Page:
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BWW Interviews: Tony Vincent of THE ROCKY HORROR SHOW—CONCERT VERSION at Pioneer Theatre Company

As Tony Vincent prepares to step into the heels of Dr. Frank N. Furter in the Pioneer Theatre Company production of the concert version of "The Rocky Horror Show," Broadway World sat down with the actor for a Q&A:

How do you explain the enduring the appeal of "The Rocky Horror Picture Show" film, which bombed in theaters when it premiered in 1975?

I can't say it's a great piece of film. It's a daunting thing, I think, to put anything musical into a film component, even in light of "Les Miserables." It looks like a B film. It's inexpensively done. Personally, it takes the piss out of itself. It makes a joke out of itself. But nonetheless, it's fun. It's unconventional. There hasn't been a story like this, told in the same way. The characters have become iconic, left-of-center characters that are exciting.

And what about the midnight screenings that began after the film's initial release?

I don't exactly even know the history of how the midnight screenings happened. One of the daunting things as an actor of putting this show onstage for me is how much is the audience is going to participate. Because once I'm in the zone, I don't want anything to change, to catch me off-guard. It's a good thing that this is a concert staging.

What do you find most appealing about Dr. Frank N. Furter?

I've never done anything like him before, and that's exciting to an actor who wants to be challenged. And that's always exciting for an actor. If we are always playing the same character, we have a tendency to phone it in. I never like that.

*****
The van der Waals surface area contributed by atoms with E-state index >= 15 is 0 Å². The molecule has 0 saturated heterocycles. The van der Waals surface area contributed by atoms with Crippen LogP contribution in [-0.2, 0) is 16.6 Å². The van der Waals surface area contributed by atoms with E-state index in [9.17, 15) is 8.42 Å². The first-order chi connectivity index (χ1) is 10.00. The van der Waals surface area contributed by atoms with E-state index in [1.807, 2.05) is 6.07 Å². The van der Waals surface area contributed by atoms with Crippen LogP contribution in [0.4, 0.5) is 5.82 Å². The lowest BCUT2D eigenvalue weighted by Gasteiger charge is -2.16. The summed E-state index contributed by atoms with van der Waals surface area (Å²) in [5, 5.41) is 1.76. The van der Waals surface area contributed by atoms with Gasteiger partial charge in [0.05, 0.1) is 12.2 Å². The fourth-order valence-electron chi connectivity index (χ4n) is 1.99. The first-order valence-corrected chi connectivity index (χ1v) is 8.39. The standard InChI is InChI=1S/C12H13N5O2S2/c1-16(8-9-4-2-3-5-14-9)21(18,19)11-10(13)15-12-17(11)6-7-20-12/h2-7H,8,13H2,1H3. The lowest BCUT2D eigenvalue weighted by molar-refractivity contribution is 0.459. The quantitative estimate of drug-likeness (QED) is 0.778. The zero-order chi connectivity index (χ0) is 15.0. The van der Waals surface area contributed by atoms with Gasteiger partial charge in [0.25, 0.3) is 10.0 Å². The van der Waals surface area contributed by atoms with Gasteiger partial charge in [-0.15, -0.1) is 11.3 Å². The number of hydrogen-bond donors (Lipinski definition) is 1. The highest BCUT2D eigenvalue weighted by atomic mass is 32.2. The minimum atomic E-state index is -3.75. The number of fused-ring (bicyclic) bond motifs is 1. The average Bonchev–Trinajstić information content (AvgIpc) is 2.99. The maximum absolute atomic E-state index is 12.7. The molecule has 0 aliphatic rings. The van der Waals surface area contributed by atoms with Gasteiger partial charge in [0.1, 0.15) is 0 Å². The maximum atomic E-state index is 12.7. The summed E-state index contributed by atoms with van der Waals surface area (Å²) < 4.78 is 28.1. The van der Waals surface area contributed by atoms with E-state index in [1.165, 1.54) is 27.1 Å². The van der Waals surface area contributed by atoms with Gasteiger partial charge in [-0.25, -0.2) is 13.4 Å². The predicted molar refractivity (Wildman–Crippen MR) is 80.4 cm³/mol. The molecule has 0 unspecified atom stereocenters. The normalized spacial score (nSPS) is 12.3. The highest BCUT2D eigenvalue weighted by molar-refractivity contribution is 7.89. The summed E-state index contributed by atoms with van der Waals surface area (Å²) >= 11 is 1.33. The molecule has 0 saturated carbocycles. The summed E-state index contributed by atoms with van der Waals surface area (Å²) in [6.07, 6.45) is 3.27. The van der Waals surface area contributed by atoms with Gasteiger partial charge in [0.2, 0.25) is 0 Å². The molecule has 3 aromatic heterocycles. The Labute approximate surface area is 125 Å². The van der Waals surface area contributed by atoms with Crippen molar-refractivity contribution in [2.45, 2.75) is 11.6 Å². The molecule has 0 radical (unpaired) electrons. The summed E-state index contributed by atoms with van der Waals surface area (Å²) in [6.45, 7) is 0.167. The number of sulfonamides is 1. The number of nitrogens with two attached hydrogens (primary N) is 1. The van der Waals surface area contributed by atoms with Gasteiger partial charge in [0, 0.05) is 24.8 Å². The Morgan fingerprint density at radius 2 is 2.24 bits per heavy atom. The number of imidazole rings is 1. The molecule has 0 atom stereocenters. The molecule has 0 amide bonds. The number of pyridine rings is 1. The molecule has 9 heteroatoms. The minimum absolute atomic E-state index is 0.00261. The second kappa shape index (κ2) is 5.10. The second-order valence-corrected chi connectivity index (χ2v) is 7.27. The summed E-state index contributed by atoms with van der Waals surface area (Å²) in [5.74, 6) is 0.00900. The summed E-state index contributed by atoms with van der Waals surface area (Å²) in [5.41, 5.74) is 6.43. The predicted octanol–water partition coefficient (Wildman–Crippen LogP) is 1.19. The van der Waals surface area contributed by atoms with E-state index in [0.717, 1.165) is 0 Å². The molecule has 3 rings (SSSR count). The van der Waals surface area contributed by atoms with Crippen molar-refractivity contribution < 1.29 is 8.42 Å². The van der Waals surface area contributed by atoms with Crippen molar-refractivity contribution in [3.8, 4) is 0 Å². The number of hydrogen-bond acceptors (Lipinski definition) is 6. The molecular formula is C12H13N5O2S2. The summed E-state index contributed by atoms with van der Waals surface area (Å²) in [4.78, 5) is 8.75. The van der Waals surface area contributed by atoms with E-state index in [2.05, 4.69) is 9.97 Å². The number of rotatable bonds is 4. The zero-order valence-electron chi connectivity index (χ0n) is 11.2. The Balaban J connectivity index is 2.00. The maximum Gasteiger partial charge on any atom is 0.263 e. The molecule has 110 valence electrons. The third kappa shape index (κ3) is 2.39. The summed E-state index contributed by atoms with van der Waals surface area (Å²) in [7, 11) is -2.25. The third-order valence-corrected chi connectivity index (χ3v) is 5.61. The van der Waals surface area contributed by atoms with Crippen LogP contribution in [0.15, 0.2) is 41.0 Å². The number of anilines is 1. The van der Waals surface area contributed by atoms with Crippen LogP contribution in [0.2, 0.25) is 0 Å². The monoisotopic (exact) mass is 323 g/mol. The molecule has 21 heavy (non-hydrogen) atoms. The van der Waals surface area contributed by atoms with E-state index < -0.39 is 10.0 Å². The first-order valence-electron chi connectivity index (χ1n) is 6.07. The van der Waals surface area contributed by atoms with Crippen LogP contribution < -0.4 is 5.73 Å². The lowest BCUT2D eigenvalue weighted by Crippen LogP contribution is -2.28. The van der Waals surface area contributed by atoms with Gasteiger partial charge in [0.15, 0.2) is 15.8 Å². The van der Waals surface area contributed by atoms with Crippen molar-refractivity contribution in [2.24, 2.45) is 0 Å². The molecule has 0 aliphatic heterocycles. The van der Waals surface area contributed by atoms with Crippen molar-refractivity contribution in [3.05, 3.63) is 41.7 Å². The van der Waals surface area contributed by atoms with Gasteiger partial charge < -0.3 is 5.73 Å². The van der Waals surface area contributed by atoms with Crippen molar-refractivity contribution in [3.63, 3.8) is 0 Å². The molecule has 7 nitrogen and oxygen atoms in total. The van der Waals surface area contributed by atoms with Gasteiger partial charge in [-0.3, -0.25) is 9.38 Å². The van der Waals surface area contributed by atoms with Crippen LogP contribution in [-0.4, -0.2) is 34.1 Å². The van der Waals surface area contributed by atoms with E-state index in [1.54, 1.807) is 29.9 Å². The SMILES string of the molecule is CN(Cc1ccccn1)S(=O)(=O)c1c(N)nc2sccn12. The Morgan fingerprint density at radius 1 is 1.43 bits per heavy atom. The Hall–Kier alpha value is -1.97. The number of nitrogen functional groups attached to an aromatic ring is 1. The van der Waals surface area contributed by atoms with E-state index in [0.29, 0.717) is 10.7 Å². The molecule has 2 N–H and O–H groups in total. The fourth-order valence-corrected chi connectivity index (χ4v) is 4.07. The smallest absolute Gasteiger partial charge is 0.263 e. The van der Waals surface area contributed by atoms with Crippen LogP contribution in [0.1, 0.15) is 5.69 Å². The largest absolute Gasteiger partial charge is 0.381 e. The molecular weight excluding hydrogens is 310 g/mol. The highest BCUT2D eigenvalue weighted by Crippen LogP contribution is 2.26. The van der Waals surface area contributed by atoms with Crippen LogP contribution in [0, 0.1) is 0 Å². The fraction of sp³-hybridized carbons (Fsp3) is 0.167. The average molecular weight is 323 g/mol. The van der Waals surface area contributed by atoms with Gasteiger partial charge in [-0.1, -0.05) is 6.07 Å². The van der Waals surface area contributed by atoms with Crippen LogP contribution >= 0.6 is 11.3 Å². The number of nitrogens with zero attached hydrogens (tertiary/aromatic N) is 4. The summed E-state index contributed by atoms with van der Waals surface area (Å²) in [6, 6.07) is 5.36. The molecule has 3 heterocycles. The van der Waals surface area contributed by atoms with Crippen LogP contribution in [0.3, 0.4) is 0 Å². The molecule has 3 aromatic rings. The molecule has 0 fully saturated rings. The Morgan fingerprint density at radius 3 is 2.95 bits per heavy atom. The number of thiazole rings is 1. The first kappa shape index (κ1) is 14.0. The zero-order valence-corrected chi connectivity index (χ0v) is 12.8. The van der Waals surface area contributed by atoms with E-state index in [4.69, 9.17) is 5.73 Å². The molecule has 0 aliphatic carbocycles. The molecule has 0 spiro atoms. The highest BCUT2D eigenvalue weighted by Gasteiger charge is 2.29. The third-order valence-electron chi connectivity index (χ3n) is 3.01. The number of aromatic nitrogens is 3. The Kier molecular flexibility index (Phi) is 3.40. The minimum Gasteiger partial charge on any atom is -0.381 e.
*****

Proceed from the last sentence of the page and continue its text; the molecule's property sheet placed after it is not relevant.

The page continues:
What is unique about this character?

I've worn eyeliner for, like, 25-plus years. And fishnets only makes the next step legitimate. There's a larger-than-life charismatic character to this guy. He's going to a be a lot of fun to experiment with.

What was most attractive about taking on the role at Pioneer Theatre Company?

People have asked me if I done the show in the past, and I've just never had the opportunity. It was the right time, the right place. I have a great respect for Karen (Azenberg) as an artistic director. So I have the chance to play a character, or even type of character, I've never played before in a show I've never done before and work with a very talented individual.

What aspect of your career/background has best prepared you for taking on the role?

I come from a rock 'n' roll background. I was a recording artist before I ever did professional theater. Any show that is rooted in rock 'n' roll will always be something that I'm attracted to, whether I like the show or not. The fact that some of these pieces are really aggressive and exciting and pumping - but it's always very rhythm-based, even the more liquid, very beautiful pieces; it still drives - is very attractive to me.

What is your advice to a "Rocky Horror" virgin?

Oh, my gosh. I don't know, because I technically one myself. I've never seen the show in the flesh. I've seen the film, of course. But my recommendation to someone seeing the show for the first time is be prepared to be wowed and question everything you've ever learned before. And then forget it as you leave the theater.

Vincent's Broadway credits include "Rent," "Jesus Christ Superstar" (Judas), and "Green Day's American Idiot" (St. Jimmy). He originated the role of Galileo Figaro in "Queen's We Will Rock You" (London's West End, Las Vegas), and he has fronted the rock band Queen on multiple occasions, including Queen Elizabeth's Golden Jubilee and Party In The Park. Vincent was a finalist on the second season of NBC's "The Voice."

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